Malaria is a disease caused by a parasite. The parasite is typically transmitted to humans via the bite of an infected mosquito, though blood transfusions from an infected person can also rarely be a source. People who have malaria usually feel very sick, with a high fever and shaking chills. Each year, approximately 210 million people are infected with malaria, and about 440,000 people die from the disease. Most of the people who die from the disease are young children in Africa. World health officials are trying to reduce the incidence of malaria by distributing bed nets to help protect people from mosquito bites as they sleep. Scientists around the world are working to develop a vaccine to prevent malaria.



Five types of parasites cause malaria: plasmodium falciparum (or p. falciparum); plasmodium malariae (or p. malariae); plasmodium vivax (or p. vivax); plasmodium ovale (or p. ovale); plasmodium knowlesi (or p. knowlesi)


A person infected with malaria will experience some or all of the following Symptoms: recurrent fevers; chills; diffuse muscles aches, headaches; nausea and/or vomiting;  diarrhea ; anemia; jaundice (yellow coloring of the skin or eyes):

Symptoms usually begin within 10 days to four weeks after being bitten by an infected mosquito. However, P. malariae may not produce symptoms for a year or more. P. falciparum infections tend to cause more severe symptoms and are associated with higher death rates.


Malaria is caused by one of the following four types of parasites: Plasmodium falciparum; Plasmodium vivax ; Plasmodium ovale; Plasmodium malariae. When a female Anopheles mosquito bites someone infected with malaria, the mosquito becomes infected with the parasite. After a two-week period during which the parasite undergoes transformation and multiplication within the mosquito’s body, another bite will transfer malaria into a new person's bloodstream. Once inside the human bloodstream, parasites travel to the liver and multiply (hepatic phase). During this phase the infected person has no symptoms. After several days the parasites' offspring are released into the bloodstream, where they infect red blood cells. Within 48 hours, the infected red blood cells burst and the parasites infect more red blood cells. This process leads to chills, fever, and other symptoms that are typical of malaria. Without treatment, the cycle of red blood cell destruction and fever will continue and may lead to death. Plasmodium falciparum is by far the most dangerous of the forms of malaria and, unfortunately, in most areas it is also the most common. Malaria can also be transmitted from a mother to her unborn child or from a transfusion of blood from an infected donor.


Diagnosis is based on symptoms, medical history, and travel history, and a blood test to analyze for parasites.


Malaria is treated with prescription drugs to kill the parasites. The choice of antimalarial agent depends on the type of parasite, and the severity and stage of infection. It is important to consult health practitioners when malaria is suspected.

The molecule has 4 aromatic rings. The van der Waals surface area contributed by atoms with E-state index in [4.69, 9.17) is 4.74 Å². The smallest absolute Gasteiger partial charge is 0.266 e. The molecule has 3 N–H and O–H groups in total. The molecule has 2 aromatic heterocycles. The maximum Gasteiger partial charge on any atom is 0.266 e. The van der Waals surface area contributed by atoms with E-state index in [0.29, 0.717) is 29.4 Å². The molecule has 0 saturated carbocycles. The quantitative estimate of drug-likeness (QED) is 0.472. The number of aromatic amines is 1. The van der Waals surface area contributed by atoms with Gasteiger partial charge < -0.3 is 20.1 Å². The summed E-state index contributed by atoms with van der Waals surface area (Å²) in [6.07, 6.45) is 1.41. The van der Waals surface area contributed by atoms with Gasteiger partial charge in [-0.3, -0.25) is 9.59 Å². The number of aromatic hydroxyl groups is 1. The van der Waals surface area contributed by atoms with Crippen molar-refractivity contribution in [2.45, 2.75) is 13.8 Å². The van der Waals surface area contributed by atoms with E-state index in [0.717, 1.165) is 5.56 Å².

There is no vaccine yet. To reduce the chance of getting malaria when in an area where malaria is prevalent: consult health professionals for antimalaria medication prior to, during, and after travel; follow health professionals instructions and take medication exactly as prescribed; use insect repellent when outside; use proper mosquito netting at night; wear clothing that covers as much skin as possible; avoid being outdoors from dusk to dawn, when Anopheline mosquitoes are especially prevalent.

Scientists around the world are trying to develop a safe and effective vaccine for malaria. As of yet, however, there is still no malaria vaccine approved for human use


Malaria is a serious illness that can be fatal if not diagnosed and treated quickly. Pregnant women, babies, young children and the elderly are particularly at risk.

The Plasmodium falciparum parasite causes the most severe malaria symptoms and most deaths.

As complications of severe malaria can occur within hours or days of the first symptoms, it's important to seek urgent medical help as soon as possible.

Common complications of plasmodium falciparum malaria are anaemia and or cerebral malaria. Other complications that can arise as a result of severe malaria include: liver failure and jaundice – yellowing of the skin and whites of the eyes; shock – a sudden drop in blood pressure; pulmonary oedema – a build-up of fluid in the lungs; acute respiratory distress syndrome (ARDS); abnormally low blood sugar – hypoglycaemia; kidney failure; swelling and rupturing of the spleen; dehydration.

Pregnant women with malaria have an increased risk of developing serious complications, such as premature birth – birth before 37 weeks of pregnancy; low birth weight; restricted growth of the baby in the womb; stillbirth; miscarriage; death of the mother.


Risk factors of malaria are : living in or traveling to hot, humid climates where anopheles mosquitoes are prevalent ; failing to use  insect repellants when outdoors; failing to use mosquito netting (especially netting treated with permethrin) while sleeping; failing to use medications to prevent malaria infection


In general, it takes about two weeks of treatment to be cured of malaria. However, in some individuals, relapses are possible. The time period from initial parasite infection to the appearance of symptoms varies according to the particular species of Plasmodium that infects an individual.

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